Health or Patient Advocate or Navigator Occupation

Among the many forms of patient advocacy is the ability to help patients succeed through the healthcare system. These system experts may be referred to as health advocates, health navigators, patient advocates, or patient navigators.

There are many facets to access to quality healthcare. And medicine itself, such as diagnosis and treatment. There are bills and payments, it follows all healthcare. There is one aspect of good healthcare that sometimes doesn’t get recognized until a challenge is presented: navigating the system.

Health and patient navigators are experts in helping patients experience the best possible healthcare system by helping them navigate successfully.

(These roles are different from health insurance navigators. Health insurance navigators help people find appropriate health insurance through the public health insurance exchange created by the Affordable Care Act.)

Competencies and Responsibilities of Patient Advocates

  • Develop a list of provider options and recommended features
  • Coordinate second (and third) opinions
  • Accompanying patients
  • Hospital bedside monitoring with a focus on patient safety
  • Medication review and coordination to minimize conflict and non-adherence
  • Research diagnosis or treatment options
  • Facilitate communication between patients, caregivers and physicians
  • Take notes during appointments and hospital stays
  • Research the possibility of clinical trials
  • Translate medical records and orders into plain language, making them more patient-friendly and easier to follow
  • Develop a list of questions for patients to ask their provider
  • Coordinate physician appointments and lab visits
  • Coordinate with other professionals who help patients, such as social workers, nursing home or assisted living administrators, etc.
  • Develop a care plan, especially for people with multiple health challenges
  • Review medical costs, then negotiate lowering those costs
  • Obtain permission for treatment that insurance companies may initially deny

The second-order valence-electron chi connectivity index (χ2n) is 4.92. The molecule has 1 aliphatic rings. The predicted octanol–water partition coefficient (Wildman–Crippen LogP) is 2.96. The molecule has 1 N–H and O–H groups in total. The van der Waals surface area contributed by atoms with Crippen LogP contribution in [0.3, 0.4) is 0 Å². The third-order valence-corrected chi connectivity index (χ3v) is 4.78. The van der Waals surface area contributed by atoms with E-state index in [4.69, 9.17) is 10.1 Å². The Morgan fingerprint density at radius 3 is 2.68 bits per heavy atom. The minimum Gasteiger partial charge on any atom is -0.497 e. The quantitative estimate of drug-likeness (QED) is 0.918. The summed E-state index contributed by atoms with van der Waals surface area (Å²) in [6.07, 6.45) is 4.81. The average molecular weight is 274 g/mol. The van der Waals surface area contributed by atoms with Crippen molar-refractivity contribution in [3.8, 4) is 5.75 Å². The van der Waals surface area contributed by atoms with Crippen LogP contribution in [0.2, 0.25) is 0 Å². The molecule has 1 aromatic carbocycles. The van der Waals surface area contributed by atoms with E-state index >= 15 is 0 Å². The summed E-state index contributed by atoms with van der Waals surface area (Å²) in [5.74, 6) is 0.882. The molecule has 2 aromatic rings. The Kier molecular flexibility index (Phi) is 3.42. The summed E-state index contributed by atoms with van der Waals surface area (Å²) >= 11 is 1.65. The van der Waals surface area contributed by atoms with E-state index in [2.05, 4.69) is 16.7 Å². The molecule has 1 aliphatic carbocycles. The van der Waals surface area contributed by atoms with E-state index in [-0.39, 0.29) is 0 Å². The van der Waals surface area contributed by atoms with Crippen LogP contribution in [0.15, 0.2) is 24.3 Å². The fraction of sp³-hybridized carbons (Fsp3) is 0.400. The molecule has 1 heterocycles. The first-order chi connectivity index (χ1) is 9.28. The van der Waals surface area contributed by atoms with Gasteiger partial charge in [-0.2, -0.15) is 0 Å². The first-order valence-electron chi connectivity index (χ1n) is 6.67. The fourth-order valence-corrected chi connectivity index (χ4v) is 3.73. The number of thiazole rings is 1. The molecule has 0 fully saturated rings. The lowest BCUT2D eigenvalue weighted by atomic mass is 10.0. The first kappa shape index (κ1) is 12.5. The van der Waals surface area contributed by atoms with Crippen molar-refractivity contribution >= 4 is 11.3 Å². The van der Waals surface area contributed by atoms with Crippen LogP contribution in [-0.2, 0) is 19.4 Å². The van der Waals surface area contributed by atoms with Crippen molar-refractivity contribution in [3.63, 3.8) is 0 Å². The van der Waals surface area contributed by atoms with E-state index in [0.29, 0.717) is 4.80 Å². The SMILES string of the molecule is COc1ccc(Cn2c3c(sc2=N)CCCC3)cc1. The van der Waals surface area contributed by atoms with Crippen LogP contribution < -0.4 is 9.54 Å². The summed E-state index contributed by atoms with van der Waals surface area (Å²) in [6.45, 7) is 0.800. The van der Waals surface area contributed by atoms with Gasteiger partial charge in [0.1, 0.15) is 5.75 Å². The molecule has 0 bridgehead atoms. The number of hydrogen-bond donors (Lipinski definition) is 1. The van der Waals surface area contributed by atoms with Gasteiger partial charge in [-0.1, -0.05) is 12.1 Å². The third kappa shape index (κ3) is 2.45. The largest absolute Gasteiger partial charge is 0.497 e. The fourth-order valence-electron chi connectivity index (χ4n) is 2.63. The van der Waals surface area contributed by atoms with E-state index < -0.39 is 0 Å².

Who hires health or patient navigators or advocates?

  • People who have recently been diagnosed with a difficult disease or condition
  • Patients who need help coordinating the advice of many doctors (for several medical issues)
  • Spouse is asked to help his or her loved one but finds it difficult to put aside emotions to help make objective decisions
  • The older person may be forgetful or confused about his or her providers and medical needs (or fear that he or she will become forgetful or confused)
  • Someone who helps an older relative in need, especially if they are in charge of caring or acting as a surrogate for a loved one living in another place
  • Parents who need help coordinating caring for their children, especially if the child has major or multiple health problems

Required qualifications

Not all patient navigators have a healthcare background, although many do. Some help relatives or friends through difficult medical circumstances. Others have learned to navigate the healthcare system on their own based on their disease or condition and want to help others do the same.

  • Few patient advocates or navigators are employed by others. Most work in an individual capacity, running their own navigation consultancy or business. To tackle self-employment, having an entrepreneurial mindset is an advantage.
  • The Patient Advocate Certification Board provides certification.
  • There are a few organizations and universities that offer additional certificate programs in patient advocacy or navigation.

How a Patient Advocate or Navigator Works

Most patient advocates are independent, working for one or more patients at a time in a private practice (their own business). They are employed by the patient or the patient’s caregiver.

Their services are paid for directly by patients or caregivers, sometimes by trustees or third parties, but rarely (if at all) through reimbursement models such as insurance. They can charge by the hour or by the project for limited duties. They may have an office for meetings, or they may work with patients from home. Each navigator handles his or her job differently.

organizations and trade groups

  • The Alliance of Professional Health Advocates is an organization that supports advocates and navigators who start, grow and market their private advocacy practice
  • National Association of Health Advocacy Consultants